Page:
Isaiah 41 is written to an exiled people group, held captive in Babylon. And in this moment, we have an encouraging word from God to His people. God begins with a word of hope and strength – do not be afraid. He says this because he knows they are afraid and in a new and unfamiliar land. God wants to remind them that He is with them and has not forgotten about them, even in their captivity, far away from their home, their comfort, their familiarity. He is reminding them that He is their source of comfort and strength – He is their God who loves them.
God then tags on an endearing term—”worm Jacob, little Israel.” Now, I had to pause on this one and do some digging—I mean, context really matters as it is not everyday that I am called a worm. A worm is low to the ground—literally, and lowly, as in not held in high esteem. The use of this word worm was used to remind Israel of their need for a posture of humility in the presence of God. Afterall, Israel had acted in pride and had walked away from God, hence their captivity. It’s in this precise moment, when God qualifies His encouragement to not be afraid by saying “worm Jacob, little Israel” that he is calling on them to remember their position as it relates to him—He is God; they were not, nor are we.
There is a deeper meaning to the use of this term worm—one that a Hebrew would have understood, but perhaps the modern day reader may not. Worm also means the color scarlet. The color scarlet may conjure up all sorts of imaginative significance in the Bible for you, but let’s focus on scarlet dye, which was highly sought after and used for many noble and esteemed purposes. Yet, here is the really fascinating truth—the scarlet color came from the mother worm through an act of sacrifice to protect her eggs. Let me explain the process. When the female scarlet worm was ready to give birth to her young, she would attach her body to the trunk of a tree, fixing herself so firmly and permanently that she would never leave again. The eggs were deposited beneath her body and thus protected until the larvae were hatched. As the mother died, the crimson scarlet fluid would stain her body and the surrounding wood. From the dead bodies of such female scarlet worms, the commercial scarlet dyes of antiquity were extracted.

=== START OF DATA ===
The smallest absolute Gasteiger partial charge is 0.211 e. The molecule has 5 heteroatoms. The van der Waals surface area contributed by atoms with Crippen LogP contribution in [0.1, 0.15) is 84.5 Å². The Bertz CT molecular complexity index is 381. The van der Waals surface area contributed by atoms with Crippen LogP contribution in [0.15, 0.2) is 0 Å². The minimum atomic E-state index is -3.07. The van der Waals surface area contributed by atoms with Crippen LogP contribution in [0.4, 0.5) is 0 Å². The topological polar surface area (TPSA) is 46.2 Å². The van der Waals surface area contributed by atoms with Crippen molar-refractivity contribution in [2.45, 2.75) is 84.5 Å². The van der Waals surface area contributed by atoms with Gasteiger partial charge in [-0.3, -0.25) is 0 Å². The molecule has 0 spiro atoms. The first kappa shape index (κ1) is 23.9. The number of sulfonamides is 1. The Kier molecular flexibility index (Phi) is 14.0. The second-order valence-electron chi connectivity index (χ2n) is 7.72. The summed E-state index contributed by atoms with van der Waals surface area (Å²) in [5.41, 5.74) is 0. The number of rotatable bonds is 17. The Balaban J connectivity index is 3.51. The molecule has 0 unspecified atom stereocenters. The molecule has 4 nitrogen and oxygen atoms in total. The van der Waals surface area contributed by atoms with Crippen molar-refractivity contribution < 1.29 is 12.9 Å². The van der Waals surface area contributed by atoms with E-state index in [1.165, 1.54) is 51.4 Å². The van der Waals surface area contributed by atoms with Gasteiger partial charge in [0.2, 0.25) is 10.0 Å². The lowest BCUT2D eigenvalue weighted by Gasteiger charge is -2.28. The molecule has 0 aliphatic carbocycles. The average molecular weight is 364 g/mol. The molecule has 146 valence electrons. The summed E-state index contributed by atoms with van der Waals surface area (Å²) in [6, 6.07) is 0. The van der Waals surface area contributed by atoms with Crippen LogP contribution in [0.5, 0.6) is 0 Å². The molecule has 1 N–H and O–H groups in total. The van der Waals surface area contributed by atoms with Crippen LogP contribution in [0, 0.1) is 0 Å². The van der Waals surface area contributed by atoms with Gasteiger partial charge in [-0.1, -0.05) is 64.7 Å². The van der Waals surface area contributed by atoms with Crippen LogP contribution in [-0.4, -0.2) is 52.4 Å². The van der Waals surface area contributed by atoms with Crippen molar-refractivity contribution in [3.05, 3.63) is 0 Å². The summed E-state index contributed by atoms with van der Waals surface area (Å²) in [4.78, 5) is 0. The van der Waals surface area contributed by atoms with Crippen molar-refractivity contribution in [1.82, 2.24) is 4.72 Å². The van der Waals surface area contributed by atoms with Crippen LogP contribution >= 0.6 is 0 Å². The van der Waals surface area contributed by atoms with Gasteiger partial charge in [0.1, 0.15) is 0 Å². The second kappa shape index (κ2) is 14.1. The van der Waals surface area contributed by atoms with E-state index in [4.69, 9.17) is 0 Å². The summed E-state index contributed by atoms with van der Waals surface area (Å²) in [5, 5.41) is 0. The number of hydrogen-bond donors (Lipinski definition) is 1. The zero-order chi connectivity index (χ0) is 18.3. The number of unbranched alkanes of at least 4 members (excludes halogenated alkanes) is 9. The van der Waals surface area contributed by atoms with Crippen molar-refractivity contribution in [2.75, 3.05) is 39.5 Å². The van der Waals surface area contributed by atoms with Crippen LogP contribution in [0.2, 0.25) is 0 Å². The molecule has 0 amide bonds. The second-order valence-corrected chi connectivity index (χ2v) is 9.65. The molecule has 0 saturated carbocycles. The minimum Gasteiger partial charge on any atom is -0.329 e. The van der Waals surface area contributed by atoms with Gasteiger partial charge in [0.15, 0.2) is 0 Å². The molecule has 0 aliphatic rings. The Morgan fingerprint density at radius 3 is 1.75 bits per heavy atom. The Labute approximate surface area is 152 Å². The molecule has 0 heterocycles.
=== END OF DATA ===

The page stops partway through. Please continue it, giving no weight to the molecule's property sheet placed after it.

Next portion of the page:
Truly an amazing gift unfolds in the deeper meaning of this one little word worm. While God is lovingly putting Israel in their place, He is simultaneously reminding them of His enduring presence, and His forthcoming promise of His Son Jesus Christ, and His passionate demonstration of love for all humanity.
In this moment, read verse 14 again and pause and meditate on what you have learned. Think about who God is in his mightiness and how this contrasts to us and our smallness; how He remembers us and yet we forget Him; about how He encourages us and is always with us. And how we should understand that the best way for us to live into this richly faceted relationship, no matter where we are in life, is to remember the presence of God and the posture of our humility. After all, it was God who humbled Himself through the passionate act of sending His one and only Son, Jssus to be born of a virgin, to die a criminal’s death, and to rise again as the victorious Lord of Lords.
One last note that may offer a great conclusion—in this same verse, the word “redeemer” is used for the first time in the entire scroll of Isaiah. So, in our smallness and in our humility, our mighty God will help us, deliver us, and redeem us—just as he did for the Israelites. God is with us in our humility, Amen.